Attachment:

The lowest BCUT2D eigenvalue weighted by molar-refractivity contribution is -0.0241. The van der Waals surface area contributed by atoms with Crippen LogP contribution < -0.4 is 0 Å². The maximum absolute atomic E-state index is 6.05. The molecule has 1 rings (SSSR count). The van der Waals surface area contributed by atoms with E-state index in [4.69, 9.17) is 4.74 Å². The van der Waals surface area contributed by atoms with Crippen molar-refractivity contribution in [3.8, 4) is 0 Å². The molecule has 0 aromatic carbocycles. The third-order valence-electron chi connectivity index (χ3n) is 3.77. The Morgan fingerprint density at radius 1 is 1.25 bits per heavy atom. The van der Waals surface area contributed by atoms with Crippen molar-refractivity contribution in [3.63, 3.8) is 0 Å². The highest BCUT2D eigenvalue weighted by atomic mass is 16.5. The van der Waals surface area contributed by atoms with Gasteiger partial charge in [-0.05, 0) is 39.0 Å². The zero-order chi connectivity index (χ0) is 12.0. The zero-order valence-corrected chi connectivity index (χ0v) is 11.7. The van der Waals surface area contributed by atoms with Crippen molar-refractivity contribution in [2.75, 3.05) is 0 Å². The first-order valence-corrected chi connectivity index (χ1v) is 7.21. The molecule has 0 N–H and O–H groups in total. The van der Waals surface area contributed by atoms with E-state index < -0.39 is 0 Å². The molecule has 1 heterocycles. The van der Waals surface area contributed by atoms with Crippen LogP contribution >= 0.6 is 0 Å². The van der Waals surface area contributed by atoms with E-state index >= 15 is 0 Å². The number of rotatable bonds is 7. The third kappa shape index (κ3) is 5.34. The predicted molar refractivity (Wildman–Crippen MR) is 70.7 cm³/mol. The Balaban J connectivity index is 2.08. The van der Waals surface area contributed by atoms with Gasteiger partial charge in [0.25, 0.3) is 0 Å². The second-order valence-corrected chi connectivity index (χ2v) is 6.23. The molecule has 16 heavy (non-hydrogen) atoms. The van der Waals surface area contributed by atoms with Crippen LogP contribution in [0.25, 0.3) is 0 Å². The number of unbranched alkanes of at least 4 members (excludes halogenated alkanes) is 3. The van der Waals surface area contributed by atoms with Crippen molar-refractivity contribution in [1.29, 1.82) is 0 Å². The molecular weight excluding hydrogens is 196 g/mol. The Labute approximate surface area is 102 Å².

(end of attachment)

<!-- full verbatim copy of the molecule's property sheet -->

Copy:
The lowest BCUT2D eigenvalue weighted by molar-refractivity contribution is -0.0241. The van der Waals surface area contributed by atoms with Crippen LogP contribution < -0.4 is 0 Å². The maximum absolute atomic E-state index is 6.05. The molecule has 1 rings (SSSR count). The van der Waals surface area contributed by atoms with E-state index in [4.69, 9.17) is 4.74 Å². The van der Waals surface area contributed by atoms with Crippen molar-refractivity contribution in [3.8, 4) is 0 Å². The molecule has 0 aromatic carbocycles. The third-order valence-electron chi connectivity index (χ3n) is 3.77. The Morgan fingerprint density at radius 1 is 1.25 bits per heavy atom. The van der Waals surface area contributed by atoms with Crippen molar-refractivity contribution in [3.63, 3.8) is 0 Å². The highest BCUT2D eigenvalue weighted by atomic mass is 16.5. The van der Waals surface area contributed by atoms with Gasteiger partial charge in [-0.05, 0) is 39.0 Å². The zero-order chi connectivity index (χ0) is 12.0. The zero-order valence-corrected chi connectivity index (χ0v) is 11.7. The van der Waals surface area contributed by atoms with Crippen molar-refractivity contribution in [2.75, 3.05) is 0 Å². The first-order valence-corrected chi connectivity index (χ1v) is 7.21. The molecule has 0 N–H and O–H groups in total. The van der Waals surface area contributed by atoms with E-state index < -0.39 is 0 Å². The molecule has 1 heterocycles. The van der Waals surface area contributed by atoms with Crippen LogP contribution >= 0.6 is 0 Å². The van der Waals surface area contributed by atoms with E-state index >= 15 is 0 Å². The number of rotatable bonds is 7. The third kappa shape index (κ3) is 5.34. The predicted molar refractivity (Wildman–Crippen MR) is 70.7 cm³/mol. The Balaban J connectivity index is 2.08. The van der Waals surface area contributed by atoms with Gasteiger partial charge in [0.25, 0.3) is 0 Å². The second-order valence-corrected chi connectivity index (χ2v) is 6.23. The molecule has 16 heavy (non-hydrogen) atoms. The van der Waals surface area contributed by atoms with Crippen LogP contribution in [0.25, 0.3) is 0 Å². The number of unbranched alkanes of at least 4 members (excludes halogenated alkanes) is 3. The van der Waals surface area contributed by atoms with Crippen molar-refractivity contribution in [1.29, 1.82) is 0 Å². The molecular weight excluding hydrogens is 196 g/mol. The Labute approximate surface area is 102 Å².